MV Therapist, Colleen Porter, writes about Expressive Arts Therapy at MVTC: Process Over Product
“I can’t do it.” “It’s not good enough.” “It’s too hard.” These phrases, and others like it, are the daily soundtrack for someone with anxiety. In the early days of treatment at Mountain Valley, we hear these words in response to an exposure assigned in ERP, or a new skill being learned in the various modules. Our residents are presented with many opportunities to challenge themselves and learn to be comfortable with being uncomfortable (or, as we like to say, “Sit with it!”).
Expressive arts therapy is one avenue for residents to do just this—welcome discomfort by exploring new and creative ways to not only express themselves, but to do so by focusing on the process over the product.
Expressive arts therapy is a specific branch of the expressive therapy discipline that incorporates more than one art modality during a creative intervention. This is slightly different than art therapy or music therapy, where the focus is typically on a single art form. Instead, expressive arts therapy is about enhancing the relationship between creative processes by fluidly moving from one art form to another.
At Mountain Valley, for example, residents might be asked to start with a visual arts project, then encouraged to add written expression, and finally consider music and sound as a way to deepen the experience. All of this lends to the goal of focusing more on the process of the artmaking rather than the product.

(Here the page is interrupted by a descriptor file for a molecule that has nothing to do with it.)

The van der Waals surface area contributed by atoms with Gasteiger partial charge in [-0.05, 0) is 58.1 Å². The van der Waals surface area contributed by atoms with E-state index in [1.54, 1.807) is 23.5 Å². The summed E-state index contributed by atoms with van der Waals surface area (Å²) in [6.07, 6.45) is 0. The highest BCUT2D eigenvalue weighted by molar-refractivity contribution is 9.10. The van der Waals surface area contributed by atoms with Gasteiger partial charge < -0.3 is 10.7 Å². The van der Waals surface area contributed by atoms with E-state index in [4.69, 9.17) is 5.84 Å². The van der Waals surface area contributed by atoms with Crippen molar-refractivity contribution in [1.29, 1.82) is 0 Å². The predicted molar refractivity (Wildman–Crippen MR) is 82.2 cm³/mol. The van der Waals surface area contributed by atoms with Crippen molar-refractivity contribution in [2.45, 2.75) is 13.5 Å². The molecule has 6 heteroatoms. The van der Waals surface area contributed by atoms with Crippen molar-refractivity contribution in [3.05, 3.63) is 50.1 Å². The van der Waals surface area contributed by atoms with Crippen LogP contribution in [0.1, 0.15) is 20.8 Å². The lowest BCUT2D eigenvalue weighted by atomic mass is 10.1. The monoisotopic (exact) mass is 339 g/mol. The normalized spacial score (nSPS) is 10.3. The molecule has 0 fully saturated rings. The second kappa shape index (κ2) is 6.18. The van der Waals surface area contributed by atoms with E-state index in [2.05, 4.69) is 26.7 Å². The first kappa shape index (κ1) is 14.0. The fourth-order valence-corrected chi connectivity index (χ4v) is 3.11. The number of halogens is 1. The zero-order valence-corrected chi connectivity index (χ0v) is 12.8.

Expressive arts and anxiety go hand-in-hand. Any creatives out there likely know what I mean. It happens in those moments when you’re drawing, or playing an instrument, or writing a blog post (like this one!). Thoughts about the work not being “good enough” creep into your mind, and many of us give into frustration that occurs throughout the creative process.
For many of our residents, the anxiety stems from being asked to be vulnerable with their peers and with themselves. Anxiety is felt in the act of creating art and making decisions about how they’d like it to look or sound like. For those who struggle with perfectionism, expressive arts therapy offers natural exposure opportunities. It also provides a venue in which to challenge unhelpful thought patterns.
Expressive arts can be spontaneous and invites the artist to practice flexibility. Group directives are often intentionally vague or open-ended in order to increase uncertainty. In short, expressive arts can be a culmination of all things anxiety-provoking—which is why it’s a key ingredient to treatment at Mountain Valley.
So, the next time you’re setting out on a creative venture, pay attention to the process of the artmaking (or music, or writing, or dance, whatever you connect with). Can you simply notice what it’s like to surrender to the uncertainty? What’s it like if you give less weight to the final product? You might find that you’ll learn something about yourself and see things from a new perspective.